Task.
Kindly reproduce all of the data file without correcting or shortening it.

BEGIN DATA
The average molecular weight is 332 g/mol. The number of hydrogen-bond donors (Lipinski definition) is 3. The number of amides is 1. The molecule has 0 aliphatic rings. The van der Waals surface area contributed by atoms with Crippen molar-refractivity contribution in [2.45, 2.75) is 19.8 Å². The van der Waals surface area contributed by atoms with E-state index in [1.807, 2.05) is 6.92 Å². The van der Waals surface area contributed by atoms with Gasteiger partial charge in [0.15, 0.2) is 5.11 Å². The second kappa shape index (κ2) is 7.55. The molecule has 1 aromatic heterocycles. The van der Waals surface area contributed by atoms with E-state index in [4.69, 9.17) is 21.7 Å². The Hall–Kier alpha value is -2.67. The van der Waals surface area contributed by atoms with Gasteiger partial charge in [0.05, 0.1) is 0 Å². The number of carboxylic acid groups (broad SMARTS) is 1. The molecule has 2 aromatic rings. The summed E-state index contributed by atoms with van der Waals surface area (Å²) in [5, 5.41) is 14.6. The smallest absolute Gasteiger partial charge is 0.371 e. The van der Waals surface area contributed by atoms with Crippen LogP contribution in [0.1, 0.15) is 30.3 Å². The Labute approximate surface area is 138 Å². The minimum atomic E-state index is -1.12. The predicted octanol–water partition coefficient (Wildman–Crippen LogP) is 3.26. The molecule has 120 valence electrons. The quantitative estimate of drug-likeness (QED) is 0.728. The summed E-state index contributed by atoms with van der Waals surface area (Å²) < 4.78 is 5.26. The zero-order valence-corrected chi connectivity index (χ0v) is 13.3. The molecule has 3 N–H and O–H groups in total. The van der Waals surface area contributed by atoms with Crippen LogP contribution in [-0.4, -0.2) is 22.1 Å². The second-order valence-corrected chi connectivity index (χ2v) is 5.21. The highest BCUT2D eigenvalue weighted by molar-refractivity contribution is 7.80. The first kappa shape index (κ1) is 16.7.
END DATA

The average molecular weight is 332 g/mol. The number of hydrogen-bond donors (Lipinski definition) is 3. The number of amides is 1. The molecule has 0 aliphatic rings. The van der Waals surface area contributed by atoms with Crippen molar-refractivity contribution in [2.45, 2.75) is 19.8 Å². The van der Waals surface area contributed by atoms with E-state index in [1.807, 2.05) is 6.92 Å². The van der Waals surface area contributed by atoms with Gasteiger partial charge in [0.15, 0.2) is 5.11 Å². The second kappa shape index (κ2) is 7.55. The molecule has 1 aromatic heterocycles. The van der Waals surface area contributed by atoms with E-state index in [4.69, 9.17) is 21.7 Å². The Hall–Kier alpha value is -2.67. The van der Waals surface area contributed by atoms with Gasteiger partial charge in [0.05, 0.1) is 0 Å². The number of carboxylic acid groups (broad SMARTS) is 1. The molecule has 2 aromatic rings. The summed E-state index contributed by atoms with van der Waals surface area (Å²) in [5, 5.41) is 14.6. The smallest absolute Gasteiger partial charge is 0.371 e. The van der Waals surface area contributed by atoms with Crippen LogP contribution in [0.1, 0.15) is 30.3 Å². The Labute approximate surface area is 138 Å². The minimum atomic E-state index is -1.12. The predicted octanol–water partition coefficient (Wildman–Crippen LogP) is 3.26. The molecule has 120 valence electrons. The quantitative estimate of drug-likeness (QED) is 0.728. The summed E-state index contributed by atoms with van der Waals surface area (Å²) < 4.78 is 5.26. The zero-order valence-corrected chi connectivity index (χ0v) is 13.3. The molecule has 3 N–H and O–H groups in total. The van der Waals surface area contributed by atoms with Crippen LogP contribution in [-0.4, -0.2) is 22.1 Å². The second-order valence-corrected chi connectivity index (χ2v) is 5.21. The highest BCUT2D eigenvalue weighted by molar-refractivity contribution is 7.80. The first kappa shape index (κ1) is 16.7.